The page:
So, is it realistic to make biking a part of your next Hawaii vacation?
Decent fitness and a good attitude can go a long way! You don’t need to be a superstar athlete in order to do some biking in Hawaii.
If you’re up for some biking and outdoor adventures, you can create your own self-guided bike tour on Oahu. It takes a little bit of planning, but there’s a good chance that you’ll find the rewards to be great!
Here are a few ideas with an Oahu bike map if you’re interested in making a bike ride a part of your time on Oahu.
First, here’s the quick list of day trips that include Oahu biking:
- Biking to Diamond Head from Waikiki (bike + hike tour)
- Biking to Hanauma Bay from Waikiki (bike + snorkel tour)
- Biking to Koko Head from Waikiki (bike + hike tour)
- Biking around Kailua (bike + beach tour)
- Biking to Lanikai Beach from Kailua (bike + beach tour)
- Biking to Waimanalo Beach from Kailua (bike + beach tour)
- Biking around Waikiki (bike rentals – bike share)
The bike trips listed on this page can be good DIY day trips.
Oahu also has a few guided biking tours too. Have a look at some of these bike tours.
Oahu biking route map
This Oahu biking map has routes of the activities listed on this page. Best explored from a computer, mobile web browser, or Google Maps app! (It does not work so well within the Pinterest app.)
When you’re exploring what routes to take, click on the “biking” or “walking” icon as your transportation mode when you’re using Google Maps directions!
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Biking to Diamond Head (bike + hike tour)
The Diamond Head Hike is one of the most popular hiking trails on Oahu. And it’s close enough to Waikiki that you can bike there. It’ll depend on where your starting point in Waikiki is, but it’ll likely be 2-3 miles.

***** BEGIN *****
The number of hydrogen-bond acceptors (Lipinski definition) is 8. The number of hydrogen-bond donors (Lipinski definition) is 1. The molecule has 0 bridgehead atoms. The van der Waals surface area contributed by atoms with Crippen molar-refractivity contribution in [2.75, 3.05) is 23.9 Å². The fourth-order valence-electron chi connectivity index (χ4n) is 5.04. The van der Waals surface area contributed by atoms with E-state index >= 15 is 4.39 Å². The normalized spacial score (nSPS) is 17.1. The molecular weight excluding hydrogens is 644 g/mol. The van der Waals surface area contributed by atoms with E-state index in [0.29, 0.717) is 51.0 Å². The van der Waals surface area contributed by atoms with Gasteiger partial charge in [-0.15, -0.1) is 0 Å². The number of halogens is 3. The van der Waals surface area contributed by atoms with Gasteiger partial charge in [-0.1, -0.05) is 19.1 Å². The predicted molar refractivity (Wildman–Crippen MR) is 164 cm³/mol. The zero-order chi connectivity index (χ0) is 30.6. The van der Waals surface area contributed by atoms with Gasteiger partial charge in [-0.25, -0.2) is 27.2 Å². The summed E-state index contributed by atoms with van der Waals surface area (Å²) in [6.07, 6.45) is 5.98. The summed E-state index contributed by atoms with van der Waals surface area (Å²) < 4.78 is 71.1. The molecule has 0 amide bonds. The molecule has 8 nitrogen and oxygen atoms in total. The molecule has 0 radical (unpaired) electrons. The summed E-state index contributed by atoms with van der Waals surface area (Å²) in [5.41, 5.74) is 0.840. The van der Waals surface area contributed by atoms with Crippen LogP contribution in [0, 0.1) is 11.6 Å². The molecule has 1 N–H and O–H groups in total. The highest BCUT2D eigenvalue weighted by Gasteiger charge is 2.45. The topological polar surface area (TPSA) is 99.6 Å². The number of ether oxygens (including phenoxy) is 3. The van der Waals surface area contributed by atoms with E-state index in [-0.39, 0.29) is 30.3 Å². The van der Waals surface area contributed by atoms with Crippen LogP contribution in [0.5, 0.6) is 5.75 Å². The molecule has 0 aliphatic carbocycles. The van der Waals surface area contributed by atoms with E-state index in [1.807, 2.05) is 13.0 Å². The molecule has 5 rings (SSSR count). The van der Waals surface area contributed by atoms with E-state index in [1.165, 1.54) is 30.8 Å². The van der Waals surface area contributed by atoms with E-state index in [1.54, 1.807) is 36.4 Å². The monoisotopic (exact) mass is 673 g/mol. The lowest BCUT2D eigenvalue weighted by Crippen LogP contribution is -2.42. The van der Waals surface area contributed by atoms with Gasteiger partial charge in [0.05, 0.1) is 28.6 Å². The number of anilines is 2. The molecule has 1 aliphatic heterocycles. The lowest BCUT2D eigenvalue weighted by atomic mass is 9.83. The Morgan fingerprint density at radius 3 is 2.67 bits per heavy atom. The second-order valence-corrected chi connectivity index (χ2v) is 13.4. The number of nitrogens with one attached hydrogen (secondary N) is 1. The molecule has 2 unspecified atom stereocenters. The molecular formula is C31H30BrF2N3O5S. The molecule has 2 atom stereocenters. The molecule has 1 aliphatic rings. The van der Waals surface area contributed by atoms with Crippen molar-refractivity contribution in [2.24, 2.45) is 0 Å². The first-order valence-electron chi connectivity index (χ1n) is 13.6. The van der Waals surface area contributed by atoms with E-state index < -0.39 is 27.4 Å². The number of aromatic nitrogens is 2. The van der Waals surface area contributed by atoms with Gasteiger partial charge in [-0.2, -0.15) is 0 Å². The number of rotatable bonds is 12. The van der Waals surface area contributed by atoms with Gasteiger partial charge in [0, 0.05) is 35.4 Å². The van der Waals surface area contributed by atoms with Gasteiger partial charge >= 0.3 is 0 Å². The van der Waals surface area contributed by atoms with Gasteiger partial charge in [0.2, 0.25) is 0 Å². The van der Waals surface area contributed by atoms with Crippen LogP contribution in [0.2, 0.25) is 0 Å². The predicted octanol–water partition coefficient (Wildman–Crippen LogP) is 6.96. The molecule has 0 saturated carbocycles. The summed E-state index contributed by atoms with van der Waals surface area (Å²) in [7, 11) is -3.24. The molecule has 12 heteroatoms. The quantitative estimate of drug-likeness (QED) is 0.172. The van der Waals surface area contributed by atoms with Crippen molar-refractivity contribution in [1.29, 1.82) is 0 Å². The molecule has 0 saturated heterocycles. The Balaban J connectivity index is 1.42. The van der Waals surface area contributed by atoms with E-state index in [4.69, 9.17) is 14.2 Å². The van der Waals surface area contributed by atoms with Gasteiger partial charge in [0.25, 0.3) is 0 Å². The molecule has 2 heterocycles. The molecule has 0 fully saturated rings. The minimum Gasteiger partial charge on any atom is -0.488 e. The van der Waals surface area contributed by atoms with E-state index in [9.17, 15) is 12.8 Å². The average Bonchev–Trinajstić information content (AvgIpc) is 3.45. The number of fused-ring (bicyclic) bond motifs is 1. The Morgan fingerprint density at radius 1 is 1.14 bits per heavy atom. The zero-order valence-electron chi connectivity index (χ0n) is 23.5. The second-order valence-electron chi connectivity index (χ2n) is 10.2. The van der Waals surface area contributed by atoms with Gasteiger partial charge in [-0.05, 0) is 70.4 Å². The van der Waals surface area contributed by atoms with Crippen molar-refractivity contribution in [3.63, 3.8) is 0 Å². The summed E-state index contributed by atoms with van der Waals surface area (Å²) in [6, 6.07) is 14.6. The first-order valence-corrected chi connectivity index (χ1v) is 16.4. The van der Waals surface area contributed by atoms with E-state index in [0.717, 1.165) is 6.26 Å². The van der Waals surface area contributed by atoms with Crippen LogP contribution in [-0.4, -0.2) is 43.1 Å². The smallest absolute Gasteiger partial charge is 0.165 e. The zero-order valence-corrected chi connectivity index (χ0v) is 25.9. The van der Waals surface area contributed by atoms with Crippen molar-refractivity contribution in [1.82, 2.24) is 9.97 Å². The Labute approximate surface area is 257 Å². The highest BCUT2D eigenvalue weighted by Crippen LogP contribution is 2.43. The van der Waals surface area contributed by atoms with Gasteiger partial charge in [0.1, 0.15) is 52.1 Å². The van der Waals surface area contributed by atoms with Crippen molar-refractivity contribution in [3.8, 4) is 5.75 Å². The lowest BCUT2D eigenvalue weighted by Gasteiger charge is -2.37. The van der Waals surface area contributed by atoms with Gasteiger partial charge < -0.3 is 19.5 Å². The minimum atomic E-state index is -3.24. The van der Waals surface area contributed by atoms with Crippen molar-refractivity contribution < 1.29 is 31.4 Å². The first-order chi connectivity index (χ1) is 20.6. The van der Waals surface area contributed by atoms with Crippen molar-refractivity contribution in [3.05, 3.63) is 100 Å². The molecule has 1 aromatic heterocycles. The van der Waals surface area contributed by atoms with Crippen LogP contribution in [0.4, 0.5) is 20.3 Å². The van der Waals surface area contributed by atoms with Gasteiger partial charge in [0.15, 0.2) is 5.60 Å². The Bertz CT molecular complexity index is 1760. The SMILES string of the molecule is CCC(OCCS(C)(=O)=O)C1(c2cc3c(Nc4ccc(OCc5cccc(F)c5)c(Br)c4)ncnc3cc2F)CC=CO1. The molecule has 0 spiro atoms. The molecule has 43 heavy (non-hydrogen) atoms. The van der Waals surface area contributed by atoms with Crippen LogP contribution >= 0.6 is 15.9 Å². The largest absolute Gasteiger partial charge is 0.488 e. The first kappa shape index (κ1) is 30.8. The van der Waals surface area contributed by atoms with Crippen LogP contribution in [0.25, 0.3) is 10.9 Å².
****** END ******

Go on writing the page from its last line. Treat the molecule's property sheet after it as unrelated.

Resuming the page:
Going the scenic route that takes you around the Diamond Head crater along the coast will add about 1.5 miles to your bike ride. There are some hills you’ll be biking up to get to the start of the hike, but you can consider that a warm up for the Diamond Head Trail! 😉
Hanauma Bay (bike + snorkel tour)
Hanauma Bay is the most popular snorkeling spot on Oahu. The distance from Waikiki gets a little bit further, but it can still be something that’s realistic if you’re an outdoor enthusiast.
The road to Hanauma Bay will likely be busy because part of the bike ride is along a main highway. And similar to the route to Diamond Head, you can choose to go the scenic route along the coast. This will add about a mile to your bike ride. This makes the route 11-12 miles. Once you get past the Diamond Head Crater, the road is relatively flat… until you get closer to Hanauma Bay! Then there’s a little bit of an uphill battle.
To minimize the weight you need to carry in your backpack when cycling, consider biking and snorkeling in the same clothes! Rashguard shirts like these and quick-dry board shorts like these can be perfect! And the shirts will provide added UV protection from the sun!
Koko Head (bike + hike tour)
The Koko Head Hike is a strenuous hike on its own! But if you are up for a challenge, you can make it a bike and hike sort of day!
The path to the Koko Head Hike is pretty much the same as the path to Hanauma Bay. These two popular activities are located across from each other. From the Koko Crater summit, you can see Hanauma Bay, and when you’re snorkeling at Hanauma Bay, you’ll be able to see Koko Crater!
Kailua Beach (bike + beach tour)